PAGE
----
Definition of coercive in English:

coercive

Syllabification: co·er·cive
Pronunciation: /kōˈərsiv
 
/

adjective

Relating to or using force or threats: coercive measures
More example sentences
  • The Commonwealth has no military force, or coercive power apart from suspension and expulsion.
  • Welfare recipients are to face new coercive measures to force them into workfare or to accept cheap labor jobs.
  • He is the leading advocate of the superiority of voluntary or spontaneous forces over coercive ones.

Derivatives

coercively

adverb
More example sentences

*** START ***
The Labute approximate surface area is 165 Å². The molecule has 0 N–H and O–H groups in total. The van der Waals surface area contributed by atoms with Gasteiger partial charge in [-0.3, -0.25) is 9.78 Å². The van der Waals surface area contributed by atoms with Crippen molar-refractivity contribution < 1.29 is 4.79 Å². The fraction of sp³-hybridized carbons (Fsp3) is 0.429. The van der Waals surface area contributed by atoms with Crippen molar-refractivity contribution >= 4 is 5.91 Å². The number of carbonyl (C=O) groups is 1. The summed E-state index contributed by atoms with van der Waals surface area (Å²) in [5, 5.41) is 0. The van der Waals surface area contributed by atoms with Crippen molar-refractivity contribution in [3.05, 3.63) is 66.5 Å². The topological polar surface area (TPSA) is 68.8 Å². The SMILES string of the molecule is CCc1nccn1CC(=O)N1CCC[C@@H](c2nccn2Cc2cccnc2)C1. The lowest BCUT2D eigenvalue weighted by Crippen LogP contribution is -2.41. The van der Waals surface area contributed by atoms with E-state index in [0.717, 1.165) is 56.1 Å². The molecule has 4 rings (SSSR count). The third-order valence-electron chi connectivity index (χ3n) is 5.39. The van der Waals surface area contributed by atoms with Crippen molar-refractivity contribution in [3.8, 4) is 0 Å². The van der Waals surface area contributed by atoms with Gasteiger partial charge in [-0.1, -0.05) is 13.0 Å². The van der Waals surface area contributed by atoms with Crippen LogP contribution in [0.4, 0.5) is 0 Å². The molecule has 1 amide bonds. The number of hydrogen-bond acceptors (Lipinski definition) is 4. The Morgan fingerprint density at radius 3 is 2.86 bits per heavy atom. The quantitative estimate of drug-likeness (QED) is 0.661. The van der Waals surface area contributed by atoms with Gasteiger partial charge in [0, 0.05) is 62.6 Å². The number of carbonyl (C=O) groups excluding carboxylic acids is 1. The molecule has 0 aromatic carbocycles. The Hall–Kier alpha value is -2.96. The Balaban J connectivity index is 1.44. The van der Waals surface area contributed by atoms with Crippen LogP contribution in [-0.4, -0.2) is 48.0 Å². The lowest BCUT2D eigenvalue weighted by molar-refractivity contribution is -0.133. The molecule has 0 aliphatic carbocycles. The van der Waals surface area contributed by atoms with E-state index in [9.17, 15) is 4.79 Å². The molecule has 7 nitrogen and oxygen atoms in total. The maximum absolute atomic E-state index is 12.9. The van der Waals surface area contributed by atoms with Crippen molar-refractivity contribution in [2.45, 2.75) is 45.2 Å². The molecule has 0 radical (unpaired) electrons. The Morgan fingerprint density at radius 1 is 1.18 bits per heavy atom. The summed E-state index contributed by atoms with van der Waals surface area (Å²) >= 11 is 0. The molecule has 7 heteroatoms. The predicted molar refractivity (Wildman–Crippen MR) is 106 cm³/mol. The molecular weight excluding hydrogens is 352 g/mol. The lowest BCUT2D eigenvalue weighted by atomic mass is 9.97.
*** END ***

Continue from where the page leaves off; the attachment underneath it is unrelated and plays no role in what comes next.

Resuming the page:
• If it becomes very powerful, we're going to find that it may use its power either directly or coercively.
  • There are only two ways of getting what you want from others: voluntarily or coercively.
  • These technologies can be used coercively in a way polygraphs, for example, can't.

coerciveness

noun
More example sentences
  • Like laugh tracks, they cue our emotional responses, but they also disguise their coerciveness by making us feel included.
  • Coerciveness has long been used for social control in rituals such as union blackballing, college hazing, excommunication and corporal punishment.
  • Essentially, these are influence tools of differing coerciveness.

More definitions of coercive

Definition of coercive in:

Get more from Oxford Dictionaries

Subscribe to remove adverts and access premium resources

Word of the day setose
Pronunciation: ˈsiːtəʊs
adjective
bearing bristles or setae; bristly